Partly or fully mature fruit is desirable, sometimes essential, for certain identification of species.
1. Leaf blades mostly hastate or sagittate with acute basal lobes, ± pleasantly acid to the taste; plants dioecious.
2. Outer tepals not at all reflexed; inner tepals of pistillate flowers closely covering the achene, or smaller, but no larger.
2. Outer tepals strongly reflexed; inner tepals of pistillate flowers much expanded in fruit, at least twice as broad as the achene.
3. Inflorescence with branches at most branched once again and ± loosely flowered; tepals green to pinkish.
3. Inflorescence repeatedly branched and densely flowered; tepals bright pink.
1. Leaf blades tapered, rounded, or subcordate at the base, the basal lobes, if any, not acute and the taste not sour; plants monoecious or with bisexual flowers.
4. Margins of inner tepals with elongate teeth or spines at maturity (teeth much longer than broad).
5. Swellings (“grains”) well developed on midribs of all 3 inner tepals; plant an annual, of moist shores and marshy ground, with leaf blades tapered at the base.
5. Swellings (“grains”) well developed on midrib of only 1 inner tepal; plant a stout perennial of disturbed ground generally, with subcordate or cordate leaf blades.
4. Margins of inner tepals entire to shallowly crenulate or toothed.
6. Well-developed swellings (“grains”) absent or present on at most 1 of the 3 inner tepals at maturity.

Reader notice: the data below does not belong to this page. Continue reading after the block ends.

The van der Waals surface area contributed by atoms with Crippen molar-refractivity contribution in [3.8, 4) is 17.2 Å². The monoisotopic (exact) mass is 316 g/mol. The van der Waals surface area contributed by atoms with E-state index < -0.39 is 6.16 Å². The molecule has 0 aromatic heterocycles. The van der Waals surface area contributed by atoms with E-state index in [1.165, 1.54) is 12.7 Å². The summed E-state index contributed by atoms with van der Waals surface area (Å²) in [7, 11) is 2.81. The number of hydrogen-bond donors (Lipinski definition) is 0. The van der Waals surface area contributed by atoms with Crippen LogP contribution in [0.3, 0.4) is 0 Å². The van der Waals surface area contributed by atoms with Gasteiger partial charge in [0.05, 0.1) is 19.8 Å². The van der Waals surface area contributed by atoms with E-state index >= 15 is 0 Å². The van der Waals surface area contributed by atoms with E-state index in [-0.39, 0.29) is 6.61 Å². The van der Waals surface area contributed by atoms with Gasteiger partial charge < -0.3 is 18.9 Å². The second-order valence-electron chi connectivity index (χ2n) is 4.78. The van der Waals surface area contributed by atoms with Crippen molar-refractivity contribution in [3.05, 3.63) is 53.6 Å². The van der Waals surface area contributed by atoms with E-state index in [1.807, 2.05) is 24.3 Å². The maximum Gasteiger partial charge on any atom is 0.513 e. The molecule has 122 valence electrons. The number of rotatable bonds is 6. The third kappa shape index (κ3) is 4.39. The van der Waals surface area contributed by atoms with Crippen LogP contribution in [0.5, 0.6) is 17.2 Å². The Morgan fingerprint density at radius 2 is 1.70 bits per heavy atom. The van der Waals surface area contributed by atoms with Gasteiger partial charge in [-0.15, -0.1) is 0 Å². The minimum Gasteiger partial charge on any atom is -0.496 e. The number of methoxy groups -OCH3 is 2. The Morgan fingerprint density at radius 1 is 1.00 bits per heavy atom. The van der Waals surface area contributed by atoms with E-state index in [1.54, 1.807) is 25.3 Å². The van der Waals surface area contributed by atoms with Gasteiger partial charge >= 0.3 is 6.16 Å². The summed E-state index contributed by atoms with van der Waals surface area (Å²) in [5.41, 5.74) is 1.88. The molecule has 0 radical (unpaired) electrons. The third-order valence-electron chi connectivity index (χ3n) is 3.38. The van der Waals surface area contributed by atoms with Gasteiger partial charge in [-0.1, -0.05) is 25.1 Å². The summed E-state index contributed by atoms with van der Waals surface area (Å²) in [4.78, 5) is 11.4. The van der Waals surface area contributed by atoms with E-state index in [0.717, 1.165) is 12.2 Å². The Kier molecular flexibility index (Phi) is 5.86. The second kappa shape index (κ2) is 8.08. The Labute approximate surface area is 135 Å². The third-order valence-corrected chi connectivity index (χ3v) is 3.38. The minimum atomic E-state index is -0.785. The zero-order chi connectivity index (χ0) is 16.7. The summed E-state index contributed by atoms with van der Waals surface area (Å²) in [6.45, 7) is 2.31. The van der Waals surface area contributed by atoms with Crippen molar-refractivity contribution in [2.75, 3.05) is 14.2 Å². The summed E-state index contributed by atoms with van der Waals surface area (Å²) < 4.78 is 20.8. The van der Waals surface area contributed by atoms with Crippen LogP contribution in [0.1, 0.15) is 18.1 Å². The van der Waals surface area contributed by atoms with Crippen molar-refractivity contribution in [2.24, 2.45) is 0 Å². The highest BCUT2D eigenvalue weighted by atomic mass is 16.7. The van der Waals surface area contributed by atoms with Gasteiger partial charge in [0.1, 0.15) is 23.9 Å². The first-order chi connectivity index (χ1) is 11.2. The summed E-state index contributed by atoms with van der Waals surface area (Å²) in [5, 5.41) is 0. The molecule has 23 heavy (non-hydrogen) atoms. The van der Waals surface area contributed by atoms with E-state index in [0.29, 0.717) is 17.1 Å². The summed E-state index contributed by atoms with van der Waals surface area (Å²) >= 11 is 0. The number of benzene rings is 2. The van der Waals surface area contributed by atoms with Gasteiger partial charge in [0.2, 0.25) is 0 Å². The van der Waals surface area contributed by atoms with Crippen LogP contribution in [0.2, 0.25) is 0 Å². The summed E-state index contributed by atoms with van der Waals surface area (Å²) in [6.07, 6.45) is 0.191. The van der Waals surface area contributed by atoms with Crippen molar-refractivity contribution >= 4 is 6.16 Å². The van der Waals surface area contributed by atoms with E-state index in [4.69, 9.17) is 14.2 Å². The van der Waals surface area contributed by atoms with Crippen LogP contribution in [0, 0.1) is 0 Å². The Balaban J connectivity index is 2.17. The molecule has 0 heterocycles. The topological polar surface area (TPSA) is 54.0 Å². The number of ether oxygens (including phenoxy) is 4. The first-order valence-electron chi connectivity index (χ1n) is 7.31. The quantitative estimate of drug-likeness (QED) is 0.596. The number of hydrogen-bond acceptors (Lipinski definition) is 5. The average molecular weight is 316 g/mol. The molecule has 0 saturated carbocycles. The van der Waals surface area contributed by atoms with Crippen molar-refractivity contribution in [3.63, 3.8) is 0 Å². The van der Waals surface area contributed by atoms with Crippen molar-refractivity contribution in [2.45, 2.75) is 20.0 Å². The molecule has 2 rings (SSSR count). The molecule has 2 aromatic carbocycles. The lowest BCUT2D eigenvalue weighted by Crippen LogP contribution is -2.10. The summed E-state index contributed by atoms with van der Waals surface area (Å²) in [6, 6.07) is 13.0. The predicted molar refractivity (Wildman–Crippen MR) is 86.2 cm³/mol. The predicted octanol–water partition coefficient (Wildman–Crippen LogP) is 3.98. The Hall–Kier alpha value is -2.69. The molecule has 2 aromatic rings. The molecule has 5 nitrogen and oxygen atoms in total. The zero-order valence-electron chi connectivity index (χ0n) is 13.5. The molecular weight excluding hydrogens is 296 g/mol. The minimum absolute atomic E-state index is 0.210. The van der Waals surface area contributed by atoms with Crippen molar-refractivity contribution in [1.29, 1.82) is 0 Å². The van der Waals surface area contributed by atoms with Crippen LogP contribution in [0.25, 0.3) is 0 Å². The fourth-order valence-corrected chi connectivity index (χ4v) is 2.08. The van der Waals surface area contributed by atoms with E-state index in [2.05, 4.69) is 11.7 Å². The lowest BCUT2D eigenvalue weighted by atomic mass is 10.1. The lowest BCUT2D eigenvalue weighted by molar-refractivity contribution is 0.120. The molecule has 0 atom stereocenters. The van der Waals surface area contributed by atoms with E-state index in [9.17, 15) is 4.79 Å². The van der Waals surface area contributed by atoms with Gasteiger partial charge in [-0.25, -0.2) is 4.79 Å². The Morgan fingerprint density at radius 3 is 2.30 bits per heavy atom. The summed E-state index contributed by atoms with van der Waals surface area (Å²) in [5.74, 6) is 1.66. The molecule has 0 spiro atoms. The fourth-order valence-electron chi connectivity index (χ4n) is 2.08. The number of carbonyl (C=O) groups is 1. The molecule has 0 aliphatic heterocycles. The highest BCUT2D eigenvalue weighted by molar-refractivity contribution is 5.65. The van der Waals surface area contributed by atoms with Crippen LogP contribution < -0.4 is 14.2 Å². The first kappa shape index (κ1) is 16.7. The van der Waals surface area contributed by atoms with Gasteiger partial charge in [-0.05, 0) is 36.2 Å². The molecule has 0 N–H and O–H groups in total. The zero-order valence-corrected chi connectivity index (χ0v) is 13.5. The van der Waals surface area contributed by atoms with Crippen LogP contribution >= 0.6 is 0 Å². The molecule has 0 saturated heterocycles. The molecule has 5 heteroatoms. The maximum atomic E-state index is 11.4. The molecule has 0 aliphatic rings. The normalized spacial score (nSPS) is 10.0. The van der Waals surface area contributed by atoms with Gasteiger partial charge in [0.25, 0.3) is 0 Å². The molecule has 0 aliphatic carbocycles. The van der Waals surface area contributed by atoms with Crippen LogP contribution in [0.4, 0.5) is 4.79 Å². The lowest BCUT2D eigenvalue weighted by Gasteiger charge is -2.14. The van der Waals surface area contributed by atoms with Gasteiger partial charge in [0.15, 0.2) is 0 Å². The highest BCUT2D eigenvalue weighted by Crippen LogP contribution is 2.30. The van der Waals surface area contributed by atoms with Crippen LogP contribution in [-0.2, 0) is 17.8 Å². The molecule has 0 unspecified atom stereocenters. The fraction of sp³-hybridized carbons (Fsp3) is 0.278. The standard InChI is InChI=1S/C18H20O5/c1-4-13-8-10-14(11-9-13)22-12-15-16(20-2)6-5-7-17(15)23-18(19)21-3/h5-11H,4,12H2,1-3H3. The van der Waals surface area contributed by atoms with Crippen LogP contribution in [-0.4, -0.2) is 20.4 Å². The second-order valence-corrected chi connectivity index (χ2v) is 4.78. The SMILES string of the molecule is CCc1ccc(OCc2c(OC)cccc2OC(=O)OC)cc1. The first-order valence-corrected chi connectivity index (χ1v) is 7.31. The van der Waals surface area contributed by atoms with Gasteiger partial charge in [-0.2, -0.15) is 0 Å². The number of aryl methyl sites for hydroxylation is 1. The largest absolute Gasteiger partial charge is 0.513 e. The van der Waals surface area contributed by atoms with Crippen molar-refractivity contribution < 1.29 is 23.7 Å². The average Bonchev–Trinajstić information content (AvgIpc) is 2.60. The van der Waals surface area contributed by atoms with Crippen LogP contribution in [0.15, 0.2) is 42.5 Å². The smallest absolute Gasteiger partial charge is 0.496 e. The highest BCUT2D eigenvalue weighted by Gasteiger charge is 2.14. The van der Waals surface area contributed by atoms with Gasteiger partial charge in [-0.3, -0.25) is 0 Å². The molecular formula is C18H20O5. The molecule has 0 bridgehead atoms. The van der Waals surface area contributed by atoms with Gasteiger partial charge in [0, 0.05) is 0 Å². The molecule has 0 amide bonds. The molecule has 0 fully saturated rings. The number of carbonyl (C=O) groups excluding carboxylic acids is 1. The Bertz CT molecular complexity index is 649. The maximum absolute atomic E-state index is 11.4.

7. Inner tepals without well-developed swellings (“grains”), distinctly cordate, except in the rare R. occidentalis.
8. Joint in pedicel conspicuously swollen, appearing like a thickened, narrow ring; inner tepals distinctly cordate.
8. Joint in pedicel inconspicuous, barely thicker than the pedicel; inner tepals truncate.
7. Inner tepals with a bulbous grain on 1 midrib (sometimes an obscure grain on others), scarcely cordate (except in the rare R. patientia) and usually as long as broad or longer.
9. Leaves entire, flat, those of the main stem with short axillary shoots (branches or tufts of leaves); swollen joint ca. 1 mm or less from base of all fruiting pedicels.
9. Leaves crenulate-toothed, ± crinkly or undulate on the margins, without axillary shoots; swollen joint more than 1 mm from base of at least some fruiting pedicels.
10. Inner tepals 3.5–5 mm long at maturity; petioles with a narrow groove on each side of midvein above.
R. crispus (in part)
10. Inner tepals 6.5–8 mm long; petioles ± flat above.
6. Well-developed swellings (“grains”) present on all 3 inner tepals at maturity.
11. Leaves entire, flat, those of the main stem with short axillary shoots (branches or tufts of leaves); swollen joints on fruiting pedicels 1 mm or less (usually 0.5 mm) from the base.
12. Pedicels equaling or shorter than the perianth, ± curved, the inflorescence rather dense.
12. Pedicels at least 2.5–3 times as long as the perianth, sharply reflexed and straight most of their length, the inflorescence in distinct whorls.
11. Leaves crenulate-toothed and usually ± crinkly undulate on the margin, without axillary shoots; swollen joints on at least some fruiting pedicels more than 1 mm from the base or not evident at all.
13. Pedicels with a distinctly swollen joint on lower third; fruit ripe in June and July (rarely as late as August as far north as Isle Royale); base of swollen grain even with base of tepal midrib or bulging below it.
R. crispus (in part)
13. Pedicels with joint not swollen, barely or not apparent; fruit ripe in September (rarely as early as late August in Upper Peninsula); base of swollen grain distinctly above base of tepal midrib.